3. Kuttner, Kenneth N., 2001. "Monetary policy surprises and interest rates: Evidence from the Fed funds futures market," Journal of Monetary Economics, Elsevier, vol. 47(3), pages 523-544, June.
    4. Fischer, Andreas M. & Ranaldo, Angelo, 2011. "Does FOMC news increase global FX trading?," Journal of Banking & Finance, Elsevier, vol. 35(11), pages 2965-2973, November.
    5. Jones, Charles M. & Lamont, Owen & Lumsdaine, Robin L., 1998. "Macroeconomic news and bond market volatility," Journal of Financial Economics, Elsevier, vol. 47(3), pages 315-337, March.
    6. Faust, Jon & Rogers, John H. & Wang, Shing-Yi B. & Wright, Jonathan H., 2007. "The high-frequency response of exchange rates and interest rates to macroeconomic announcements," Journal of Monetary Economics, Elsevier, vol. 54(4), pages 1051-1068, May.
    7. Andersen, Torben G. & Bollerslev, Tim, 1997. "Intraday periodicity and volatility persistence in financial markets," Journal of Empirical Finance, Elsevier, vol. 4(2-3), pages 115-158, June.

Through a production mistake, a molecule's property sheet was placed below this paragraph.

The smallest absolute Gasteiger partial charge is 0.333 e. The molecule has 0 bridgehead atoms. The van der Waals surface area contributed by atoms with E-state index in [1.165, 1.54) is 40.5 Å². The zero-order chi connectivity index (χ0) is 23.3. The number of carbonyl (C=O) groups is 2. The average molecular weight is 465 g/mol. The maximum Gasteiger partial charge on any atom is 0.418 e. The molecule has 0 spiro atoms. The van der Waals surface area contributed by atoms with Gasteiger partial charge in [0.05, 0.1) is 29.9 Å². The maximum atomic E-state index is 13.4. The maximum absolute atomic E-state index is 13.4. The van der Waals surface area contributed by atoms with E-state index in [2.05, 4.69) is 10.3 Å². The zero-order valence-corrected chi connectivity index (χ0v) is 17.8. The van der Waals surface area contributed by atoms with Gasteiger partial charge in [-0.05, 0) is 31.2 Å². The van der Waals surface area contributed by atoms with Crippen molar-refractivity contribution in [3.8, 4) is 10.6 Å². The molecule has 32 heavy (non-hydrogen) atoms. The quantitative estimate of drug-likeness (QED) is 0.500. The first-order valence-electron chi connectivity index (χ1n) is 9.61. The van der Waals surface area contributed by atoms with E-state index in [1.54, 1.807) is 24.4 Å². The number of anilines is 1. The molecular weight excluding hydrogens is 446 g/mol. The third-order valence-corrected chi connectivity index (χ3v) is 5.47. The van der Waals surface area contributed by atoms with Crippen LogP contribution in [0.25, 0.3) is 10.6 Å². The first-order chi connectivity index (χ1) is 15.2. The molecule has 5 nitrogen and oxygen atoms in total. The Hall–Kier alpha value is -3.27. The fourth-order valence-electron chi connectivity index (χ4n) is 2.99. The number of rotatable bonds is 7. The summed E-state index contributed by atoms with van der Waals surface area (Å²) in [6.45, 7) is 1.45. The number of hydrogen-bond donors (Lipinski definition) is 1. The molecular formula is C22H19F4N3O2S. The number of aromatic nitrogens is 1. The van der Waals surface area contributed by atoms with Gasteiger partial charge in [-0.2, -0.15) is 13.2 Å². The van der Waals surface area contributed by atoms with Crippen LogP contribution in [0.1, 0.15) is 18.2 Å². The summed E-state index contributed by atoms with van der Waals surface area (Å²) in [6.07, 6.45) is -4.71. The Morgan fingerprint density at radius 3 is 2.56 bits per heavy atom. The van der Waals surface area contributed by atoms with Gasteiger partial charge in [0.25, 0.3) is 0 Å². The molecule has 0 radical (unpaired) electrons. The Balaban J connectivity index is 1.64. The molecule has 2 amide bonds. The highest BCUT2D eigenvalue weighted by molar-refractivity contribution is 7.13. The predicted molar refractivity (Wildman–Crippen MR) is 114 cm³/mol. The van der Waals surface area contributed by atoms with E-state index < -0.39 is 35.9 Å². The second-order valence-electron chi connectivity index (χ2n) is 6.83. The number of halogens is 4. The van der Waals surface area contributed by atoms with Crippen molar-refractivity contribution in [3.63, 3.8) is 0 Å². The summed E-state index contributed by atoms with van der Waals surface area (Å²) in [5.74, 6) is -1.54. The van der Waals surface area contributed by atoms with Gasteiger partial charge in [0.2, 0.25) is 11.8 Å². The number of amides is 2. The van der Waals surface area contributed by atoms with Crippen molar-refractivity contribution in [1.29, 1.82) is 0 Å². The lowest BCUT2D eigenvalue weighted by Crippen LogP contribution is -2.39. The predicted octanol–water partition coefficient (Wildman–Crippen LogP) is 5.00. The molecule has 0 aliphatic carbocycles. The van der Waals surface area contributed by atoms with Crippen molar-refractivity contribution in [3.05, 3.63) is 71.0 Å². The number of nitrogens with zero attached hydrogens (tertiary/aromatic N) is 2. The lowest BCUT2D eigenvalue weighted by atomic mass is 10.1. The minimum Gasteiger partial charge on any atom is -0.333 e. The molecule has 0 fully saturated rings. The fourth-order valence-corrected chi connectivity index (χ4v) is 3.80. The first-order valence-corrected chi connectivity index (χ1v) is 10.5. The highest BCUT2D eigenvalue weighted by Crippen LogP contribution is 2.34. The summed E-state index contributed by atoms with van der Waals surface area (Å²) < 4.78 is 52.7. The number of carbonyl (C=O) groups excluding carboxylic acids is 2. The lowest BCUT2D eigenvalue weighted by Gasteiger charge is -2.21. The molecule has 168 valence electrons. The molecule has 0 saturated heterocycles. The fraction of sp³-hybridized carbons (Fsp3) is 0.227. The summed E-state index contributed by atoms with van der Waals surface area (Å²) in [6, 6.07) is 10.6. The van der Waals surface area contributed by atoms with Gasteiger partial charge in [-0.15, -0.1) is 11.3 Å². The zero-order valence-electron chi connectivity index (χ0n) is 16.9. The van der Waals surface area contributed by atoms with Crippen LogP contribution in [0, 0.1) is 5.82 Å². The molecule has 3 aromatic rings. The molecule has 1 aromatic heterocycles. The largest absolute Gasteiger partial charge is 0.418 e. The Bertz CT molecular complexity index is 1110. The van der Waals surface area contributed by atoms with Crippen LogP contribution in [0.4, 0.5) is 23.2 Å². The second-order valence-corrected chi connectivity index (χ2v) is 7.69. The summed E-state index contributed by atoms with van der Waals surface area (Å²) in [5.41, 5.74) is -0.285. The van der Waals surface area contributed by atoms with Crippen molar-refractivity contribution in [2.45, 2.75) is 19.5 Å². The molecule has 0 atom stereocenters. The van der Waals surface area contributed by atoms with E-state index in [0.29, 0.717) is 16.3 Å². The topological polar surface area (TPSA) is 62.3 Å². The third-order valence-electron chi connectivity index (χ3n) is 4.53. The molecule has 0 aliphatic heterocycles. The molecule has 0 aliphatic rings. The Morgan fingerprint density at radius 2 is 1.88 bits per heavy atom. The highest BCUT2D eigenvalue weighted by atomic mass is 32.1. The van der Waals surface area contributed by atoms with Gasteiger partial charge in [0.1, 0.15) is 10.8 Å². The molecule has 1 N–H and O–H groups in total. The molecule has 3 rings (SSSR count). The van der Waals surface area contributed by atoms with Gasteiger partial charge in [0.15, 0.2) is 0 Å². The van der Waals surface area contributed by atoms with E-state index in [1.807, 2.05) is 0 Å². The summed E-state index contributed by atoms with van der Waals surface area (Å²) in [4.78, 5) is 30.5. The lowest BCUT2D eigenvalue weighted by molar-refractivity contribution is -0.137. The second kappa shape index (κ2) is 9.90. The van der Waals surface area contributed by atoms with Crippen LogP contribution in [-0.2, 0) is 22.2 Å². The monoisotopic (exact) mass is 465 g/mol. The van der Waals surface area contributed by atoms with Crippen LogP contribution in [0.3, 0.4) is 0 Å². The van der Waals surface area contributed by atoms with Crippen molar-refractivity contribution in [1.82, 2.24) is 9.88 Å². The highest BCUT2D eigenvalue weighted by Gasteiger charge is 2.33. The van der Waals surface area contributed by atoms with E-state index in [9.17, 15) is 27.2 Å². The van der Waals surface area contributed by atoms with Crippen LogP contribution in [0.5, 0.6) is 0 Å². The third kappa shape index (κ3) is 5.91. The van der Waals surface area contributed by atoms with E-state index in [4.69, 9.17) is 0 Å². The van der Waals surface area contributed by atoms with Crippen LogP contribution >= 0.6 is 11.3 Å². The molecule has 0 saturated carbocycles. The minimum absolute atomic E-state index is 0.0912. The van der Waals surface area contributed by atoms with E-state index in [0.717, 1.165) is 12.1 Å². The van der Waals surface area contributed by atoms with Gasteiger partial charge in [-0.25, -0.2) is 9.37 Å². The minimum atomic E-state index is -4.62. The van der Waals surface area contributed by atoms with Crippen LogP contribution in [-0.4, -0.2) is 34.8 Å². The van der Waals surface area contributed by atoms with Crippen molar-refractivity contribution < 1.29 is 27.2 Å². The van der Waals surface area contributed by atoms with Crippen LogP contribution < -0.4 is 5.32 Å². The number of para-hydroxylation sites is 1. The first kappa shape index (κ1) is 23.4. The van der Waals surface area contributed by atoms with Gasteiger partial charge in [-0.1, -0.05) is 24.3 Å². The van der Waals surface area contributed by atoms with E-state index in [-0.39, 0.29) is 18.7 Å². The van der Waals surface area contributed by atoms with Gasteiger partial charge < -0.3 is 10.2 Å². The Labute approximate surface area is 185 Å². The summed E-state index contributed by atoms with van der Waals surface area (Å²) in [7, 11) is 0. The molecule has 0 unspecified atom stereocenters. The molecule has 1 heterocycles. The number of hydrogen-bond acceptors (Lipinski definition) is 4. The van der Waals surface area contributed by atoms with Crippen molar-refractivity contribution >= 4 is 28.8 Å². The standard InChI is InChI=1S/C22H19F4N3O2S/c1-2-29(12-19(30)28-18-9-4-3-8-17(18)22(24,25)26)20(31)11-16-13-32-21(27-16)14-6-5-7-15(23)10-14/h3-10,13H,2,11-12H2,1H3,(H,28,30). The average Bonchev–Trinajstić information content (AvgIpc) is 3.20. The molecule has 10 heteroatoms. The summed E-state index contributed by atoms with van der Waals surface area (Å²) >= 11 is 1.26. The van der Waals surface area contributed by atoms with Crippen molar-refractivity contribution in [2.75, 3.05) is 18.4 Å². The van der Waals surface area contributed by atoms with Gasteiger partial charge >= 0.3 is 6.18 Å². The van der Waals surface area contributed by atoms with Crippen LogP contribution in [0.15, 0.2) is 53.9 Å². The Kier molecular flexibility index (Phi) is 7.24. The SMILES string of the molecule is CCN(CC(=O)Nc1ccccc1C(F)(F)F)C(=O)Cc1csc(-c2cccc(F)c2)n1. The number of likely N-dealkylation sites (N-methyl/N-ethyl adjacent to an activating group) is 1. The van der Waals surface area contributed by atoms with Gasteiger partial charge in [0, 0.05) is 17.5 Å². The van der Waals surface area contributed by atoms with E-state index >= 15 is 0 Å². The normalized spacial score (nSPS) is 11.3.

8. Michael Woodford, 2005. "Central bank communication and policy effectiveness," Proceedings - Economic Policy Symposium - Jackson Hole, Federal Reserve Bank of Kansas City, issue Aug, pages 399-474.
    9. Phylaktis, Kate & Chen, Long, 2009. "Price discovery in foreign exchange markets: A comparison of indicative and actual transaction prices," Journal of Empirical Finance, Elsevier, vol. 16(4), pages 640-654, September.
    10. Apel, Mikael & Blix Grimaldi, Marianna, 2012. "The Information Content of Central Bank Minutes," Working Paper Series 261, Sveriges Riksbank (Central Bank of Sweden).
    11. Giot, Pierre & Laurent, Sébastien & Petitjean, Mikael, 2010. "Trading activity, realized volatility and jumps," Journal of Empirical Finance, Elsevier, vol. 17(1), pages 168-175, January.
    12. Refet S Gürkaynak & Brian Sack & Eric Swanson, 2005. "Do Actions Speak Louder Than Words? The Response of Asset Prices to Monetary Policy Actions and Statements," International Journal of Central Banking, International Journal of Central Banking, vol. 1(1), May.
    13. F. M. Bandi & J. R. Russell, 2008. "Microstructure Noise, Realized Variance, and Optimal Sampling," Review of Economic Studies, Oxford University Press, vol. 75(2), pages 339-369.
    14. Reeves, Rachel & Sawicki, Michael, 2007. "Do financial markets react to Bank of England communication?," European Journal of Political Economy, Elsevier, vol. 23(1), pages 207-227, March.